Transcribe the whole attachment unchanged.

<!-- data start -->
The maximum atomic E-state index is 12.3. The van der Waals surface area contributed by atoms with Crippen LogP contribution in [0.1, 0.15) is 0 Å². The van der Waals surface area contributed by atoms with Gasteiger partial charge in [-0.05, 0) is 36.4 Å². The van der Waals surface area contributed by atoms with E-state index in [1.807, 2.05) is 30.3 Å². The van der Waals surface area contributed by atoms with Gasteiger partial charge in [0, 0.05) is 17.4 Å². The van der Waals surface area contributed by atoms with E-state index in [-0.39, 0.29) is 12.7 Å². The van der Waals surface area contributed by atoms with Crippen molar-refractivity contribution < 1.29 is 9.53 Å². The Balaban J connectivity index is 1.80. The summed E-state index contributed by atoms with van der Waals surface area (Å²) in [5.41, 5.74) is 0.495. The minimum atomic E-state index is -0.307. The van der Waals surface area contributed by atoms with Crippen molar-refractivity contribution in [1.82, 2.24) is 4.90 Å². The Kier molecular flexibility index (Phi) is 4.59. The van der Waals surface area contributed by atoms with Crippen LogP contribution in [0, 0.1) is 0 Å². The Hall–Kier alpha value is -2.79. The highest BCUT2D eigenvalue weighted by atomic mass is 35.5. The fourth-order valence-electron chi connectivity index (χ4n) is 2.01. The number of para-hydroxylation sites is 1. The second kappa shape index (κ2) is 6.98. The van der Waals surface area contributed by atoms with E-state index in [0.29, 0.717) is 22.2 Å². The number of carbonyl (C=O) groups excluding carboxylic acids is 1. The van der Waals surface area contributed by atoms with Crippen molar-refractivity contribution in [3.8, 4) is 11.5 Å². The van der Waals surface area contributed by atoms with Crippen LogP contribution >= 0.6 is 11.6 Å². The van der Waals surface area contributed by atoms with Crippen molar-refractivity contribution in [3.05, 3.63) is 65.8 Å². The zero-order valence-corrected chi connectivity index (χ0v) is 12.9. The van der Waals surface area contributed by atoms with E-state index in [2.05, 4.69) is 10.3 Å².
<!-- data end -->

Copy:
The maximum atomic E-state index is 12.3. The van der Waals surface area contributed by atoms with Crippen LogP contribution in [0.1, 0.15) is 0 Å². The van der Waals surface area contributed by atoms with Gasteiger partial charge in [-0.05, 0) is 36.4 Å². The van der Waals surface area contributed by atoms with E-state index in [1.807, 2.05) is 30.3 Å². The van der Waals surface area contributed by atoms with Gasteiger partial charge in [0, 0.05) is 17.4 Å². The van der Waals surface area contributed by atoms with E-state index in [-0.39, 0.29) is 12.7 Å². The van der Waals surface area contributed by atoms with Crippen molar-refractivity contribution < 1.29 is 9.53 Å². The Balaban J connectivity index is 1.80. The summed E-state index contributed by atoms with van der Waals surface area (Å²) in [5.41, 5.74) is 0.495. The minimum atomic E-state index is -0.307. The van der Waals surface area contributed by atoms with Crippen molar-refractivity contribution in [1.82, 2.24) is 4.90 Å². The Kier molecular flexibility index (Phi) is 4.59. The van der Waals surface area contributed by atoms with Crippen LogP contribution in [0, 0.1) is 0 Å². The Hall–Kier alpha value is -2.79. The highest BCUT2D eigenvalue weighted by atomic mass is 35.5. The fourth-order valence-electron chi connectivity index (χ4n) is 2.01. The number of para-hydroxylation sites is 1. The second kappa shape index (κ2) is 6.98. The van der Waals surface area contributed by atoms with E-state index in [0.29, 0.717) is 22.2 Å². The number of carbonyl (C=O) groups excluding carboxylic acids is 1. The van der Waals surface area contributed by atoms with Crippen molar-refractivity contribution in [3.8, 4) is 11.5 Å². The van der Waals surface area contributed by atoms with Crippen LogP contribution >= 0.6 is 11.6 Å². The van der Waals surface area contributed by atoms with Crippen molar-refractivity contribution in [3.05, 3.63) is 65.8 Å². The zero-order valence-corrected chi connectivity index (χ0v) is 12.9. The van der Waals surface area contributed by atoms with E-state index in [2.05, 4.69) is 10.3 Å².